The township of Frontenac Islands is preparing for the worst.
Council has declared a state of emergency and is now coordinating with the province.
There are concerns that possible strong winds could impact ferry service to Howe and Simcoe islands.
Darryn Davis was on Wolfe Island today and files this update…
It’s become an all too familiar picture in the region of late….carp swimming on what used to be a road.
Easy Lane resident Gordon Cobain is just barely holding on.
His yard is completely flooded but so far his house is dry.
“I’ve got five sump pumps running 24 hours a day, two outside the rest inside in the crawl space and so far the house is dry, hopefully it will stay dry. ”
Neighbour Nancy Lyons is sleep deprived from being on a 24 hour watch as well protecting her property.
“Big industrial pumps and hoses and we had to man them pretty much every two hours to fill them with gas and three hundred bucks a day just on the gas itself.”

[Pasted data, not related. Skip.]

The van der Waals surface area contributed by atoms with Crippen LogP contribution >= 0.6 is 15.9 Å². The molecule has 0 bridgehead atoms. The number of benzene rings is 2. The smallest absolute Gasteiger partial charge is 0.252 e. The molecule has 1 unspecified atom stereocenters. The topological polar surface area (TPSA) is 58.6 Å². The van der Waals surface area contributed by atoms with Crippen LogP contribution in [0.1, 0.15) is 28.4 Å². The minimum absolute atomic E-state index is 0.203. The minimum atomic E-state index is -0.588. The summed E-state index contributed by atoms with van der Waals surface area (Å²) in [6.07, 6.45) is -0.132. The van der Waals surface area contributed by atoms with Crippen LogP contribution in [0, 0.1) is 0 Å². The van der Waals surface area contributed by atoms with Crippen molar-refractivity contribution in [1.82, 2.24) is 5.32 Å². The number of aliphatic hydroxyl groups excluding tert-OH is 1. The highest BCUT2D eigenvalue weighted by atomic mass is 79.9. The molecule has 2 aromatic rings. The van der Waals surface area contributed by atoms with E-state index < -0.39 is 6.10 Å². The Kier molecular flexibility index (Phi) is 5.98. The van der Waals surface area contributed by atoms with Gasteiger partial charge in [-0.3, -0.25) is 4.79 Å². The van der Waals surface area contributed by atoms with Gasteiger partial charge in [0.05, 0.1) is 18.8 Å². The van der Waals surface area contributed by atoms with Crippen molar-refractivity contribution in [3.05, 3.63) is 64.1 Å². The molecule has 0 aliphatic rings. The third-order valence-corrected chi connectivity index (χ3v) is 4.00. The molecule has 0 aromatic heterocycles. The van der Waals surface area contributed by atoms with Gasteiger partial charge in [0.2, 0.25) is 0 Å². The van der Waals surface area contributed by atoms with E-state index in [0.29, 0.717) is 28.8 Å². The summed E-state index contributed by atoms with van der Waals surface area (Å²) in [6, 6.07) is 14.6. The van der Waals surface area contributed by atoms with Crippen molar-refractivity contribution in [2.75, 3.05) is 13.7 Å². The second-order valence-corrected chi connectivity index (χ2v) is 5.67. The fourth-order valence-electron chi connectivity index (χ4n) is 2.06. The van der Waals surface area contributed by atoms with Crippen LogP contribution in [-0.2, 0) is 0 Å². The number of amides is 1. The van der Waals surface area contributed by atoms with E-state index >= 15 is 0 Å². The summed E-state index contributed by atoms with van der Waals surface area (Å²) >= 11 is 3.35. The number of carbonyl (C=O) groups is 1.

“We figure right now it’s probably up to around 10 thousand dollars ”
With strong winds expected the Township of Frontenac Islands has now declared a state of emergency.
They are also working with the province to get disaster recovery assistance for Ontarians
“It’s not automatic when you declare an emergency that it happens but it brings more attention to it and we’re hopeful that the province will agree to that.”
It’s feared the winds could interrupt ferry service to Simcoe and Howe islands.
“The cables and the docks for those services were designed when the water was much lower and now basically we can’t reach what’s the new shoreline. ”
“Cobain says it’s a constant battle replacing the sand bags that get worn away as the waves come up against his wall protecting his property he says what he really needs now is help.”
“Even volunteering for a few hours makes such a big difference and I know between a couple of neighbours and myself we share the effort sometimes and a few more people would definitely help out.”
Volunteers can now register at the township offices on Wolfe Island.
“One of the benefits of declaring the emergency is volunteers can get the same liability protection as municipal staff.”
Officials also say wells may also have been contaminated and are encouraging residents to test their drinking water.
Darryn Davis CKWS news Wolfe Island.